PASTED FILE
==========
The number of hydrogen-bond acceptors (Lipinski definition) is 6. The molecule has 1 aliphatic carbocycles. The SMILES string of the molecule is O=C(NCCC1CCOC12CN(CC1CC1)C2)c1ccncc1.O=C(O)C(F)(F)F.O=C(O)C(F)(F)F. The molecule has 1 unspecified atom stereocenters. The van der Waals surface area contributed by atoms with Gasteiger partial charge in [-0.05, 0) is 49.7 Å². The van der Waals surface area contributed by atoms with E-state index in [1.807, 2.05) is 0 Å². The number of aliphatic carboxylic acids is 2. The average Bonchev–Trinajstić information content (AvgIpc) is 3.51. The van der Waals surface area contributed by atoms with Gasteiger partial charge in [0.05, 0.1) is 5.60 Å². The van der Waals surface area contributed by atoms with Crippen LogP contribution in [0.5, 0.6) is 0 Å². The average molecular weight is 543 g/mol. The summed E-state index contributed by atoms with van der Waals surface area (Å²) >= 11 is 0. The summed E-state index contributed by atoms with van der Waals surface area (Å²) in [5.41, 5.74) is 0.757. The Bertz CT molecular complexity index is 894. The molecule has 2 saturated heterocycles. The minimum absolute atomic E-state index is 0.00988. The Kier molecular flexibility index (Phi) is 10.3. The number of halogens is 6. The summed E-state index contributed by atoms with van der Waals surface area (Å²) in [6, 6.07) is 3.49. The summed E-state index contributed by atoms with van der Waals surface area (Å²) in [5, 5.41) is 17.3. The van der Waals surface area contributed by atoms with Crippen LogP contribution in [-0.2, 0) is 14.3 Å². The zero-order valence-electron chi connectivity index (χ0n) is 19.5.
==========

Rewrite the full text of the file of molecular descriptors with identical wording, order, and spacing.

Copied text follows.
The number of hydrogen-bond acceptors (Lipinski definition) is 6. The molecule has 1 aliphatic carbocycles. The SMILES string of the molecule is O=C(NCCC1CCOC12CN(CC1CC1)C2)c1ccncc1.O=C(O)C(F)(F)F.O=C(O)C(F)(F)F. The molecule has 1 unspecified atom stereocenters. The van der Waals surface area contributed by atoms with Gasteiger partial charge in [-0.05, 0) is 49.7 Å². The van der Waals surface area contributed by atoms with E-state index in [1.807, 2.05) is 0 Å². The number of aliphatic carboxylic acids is 2. The average Bonchev–Trinajstić information content (AvgIpc) is 3.51. The van der Waals surface area contributed by atoms with Gasteiger partial charge in [0.05, 0.1) is 5.60 Å². The van der Waals surface area contributed by atoms with Crippen LogP contribution in [0.5, 0.6) is 0 Å². The average molecular weight is 543 g/mol. The summed E-state index contributed by atoms with van der Waals surface area (Å²) >= 11 is 0. The summed E-state index contributed by atoms with van der Waals surface area (Å²) in [5.41, 5.74) is 0.757. The Bertz CT molecular complexity index is 894. The molecule has 2 saturated heterocycles. The minimum absolute atomic E-state index is 0.00988. The Kier molecular flexibility index (Phi) is 10.3. The number of halogens is 6. The summed E-state index contributed by atoms with van der Waals surface area (Å²) in [6, 6.07) is 3.49. The summed E-state index contributed by atoms with van der Waals surface area (Å²) in [5, 5.41) is 17.3. The van der Waals surface area contributed by atoms with Crippen LogP contribution in [-0.2, 0) is 14.3 Å². The zero-order valence-electron chi connectivity index (χ0n) is 19.5.